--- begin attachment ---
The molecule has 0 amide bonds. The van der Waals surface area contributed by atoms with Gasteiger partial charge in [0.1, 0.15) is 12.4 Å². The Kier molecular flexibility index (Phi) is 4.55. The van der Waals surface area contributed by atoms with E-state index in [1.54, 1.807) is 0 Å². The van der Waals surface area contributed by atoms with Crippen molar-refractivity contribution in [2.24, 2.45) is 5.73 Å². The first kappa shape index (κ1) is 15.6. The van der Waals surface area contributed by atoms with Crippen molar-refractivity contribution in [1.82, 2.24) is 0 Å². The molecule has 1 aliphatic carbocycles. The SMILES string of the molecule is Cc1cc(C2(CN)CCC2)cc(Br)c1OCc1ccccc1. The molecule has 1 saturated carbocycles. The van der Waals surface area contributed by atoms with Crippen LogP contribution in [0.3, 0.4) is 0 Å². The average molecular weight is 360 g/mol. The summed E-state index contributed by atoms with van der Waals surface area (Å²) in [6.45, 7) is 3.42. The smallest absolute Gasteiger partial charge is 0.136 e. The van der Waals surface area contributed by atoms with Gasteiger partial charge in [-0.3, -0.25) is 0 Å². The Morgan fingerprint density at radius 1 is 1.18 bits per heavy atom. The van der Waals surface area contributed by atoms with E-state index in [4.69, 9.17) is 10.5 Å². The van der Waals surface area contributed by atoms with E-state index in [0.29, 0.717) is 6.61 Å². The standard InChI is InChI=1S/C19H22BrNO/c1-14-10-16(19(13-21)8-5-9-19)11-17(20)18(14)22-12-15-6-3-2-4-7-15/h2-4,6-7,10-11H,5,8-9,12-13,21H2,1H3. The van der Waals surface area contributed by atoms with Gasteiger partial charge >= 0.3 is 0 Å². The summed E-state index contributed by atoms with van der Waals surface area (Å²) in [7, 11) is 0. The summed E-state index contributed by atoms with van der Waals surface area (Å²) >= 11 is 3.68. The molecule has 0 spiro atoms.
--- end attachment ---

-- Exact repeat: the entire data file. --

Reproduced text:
The molecule has 0 amide bonds. The van der Waals surface area contributed by atoms with Gasteiger partial charge in [0.1, 0.15) is 12.4 Å². The Kier molecular flexibility index (Phi) is 4.55. The van der Waals surface area contributed by atoms with E-state index in [1.54, 1.807) is 0 Å². The van der Waals surface area contributed by atoms with Crippen molar-refractivity contribution in [2.24, 2.45) is 5.73 Å². The first kappa shape index (κ1) is 15.6. The van der Waals surface area contributed by atoms with Crippen molar-refractivity contribution in [1.82, 2.24) is 0 Å². The molecule has 1 aliphatic carbocycles. The SMILES string of the molecule is Cc1cc(C2(CN)CCC2)cc(Br)c1OCc1ccccc1. The molecule has 1 saturated carbocycles. The van der Waals surface area contributed by atoms with Crippen LogP contribution in [0.3, 0.4) is 0 Å². The average molecular weight is 360 g/mol. The summed E-state index contributed by atoms with van der Waals surface area (Å²) in [6.45, 7) is 3.42. The smallest absolute Gasteiger partial charge is 0.136 e. The van der Waals surface area contributed by atoms with Gasteiger partial charge in [-0.3, -0.25) is 0 Å². The Morgan fingerprint density at radius 1 is 1.18 bits per heavy atom. The van der Waals surface area contributed by atoms with E-state index in [4.69, 9.17) is 10.5 Å². The van der Waals surface area contributed by atoms with E-state index in [0.29, 0.717) is 6.61 Å². The standard InChI is InChI=1S/C19H22BrNO/c1-14-10-16(19(13-21)8-5-9-19)11-17(20)18(14)22-12-15-6-3-2-4-7-15/h2-4,6-7,10-11H,5,8-9,12-13,21H2,1H3. The van der Waals surface area contributed by atoms with Gasteiger partial charge >= 0.3 is 0 Å². The summed E-state index contributed by atoms with van der Waals surface area (Å²) in [7, 11) is 0. The summed E-state index contributed by atoms with van der Waals surface area (Å²) >= 11 is 3.68. The molecule has 0 spiro atoms.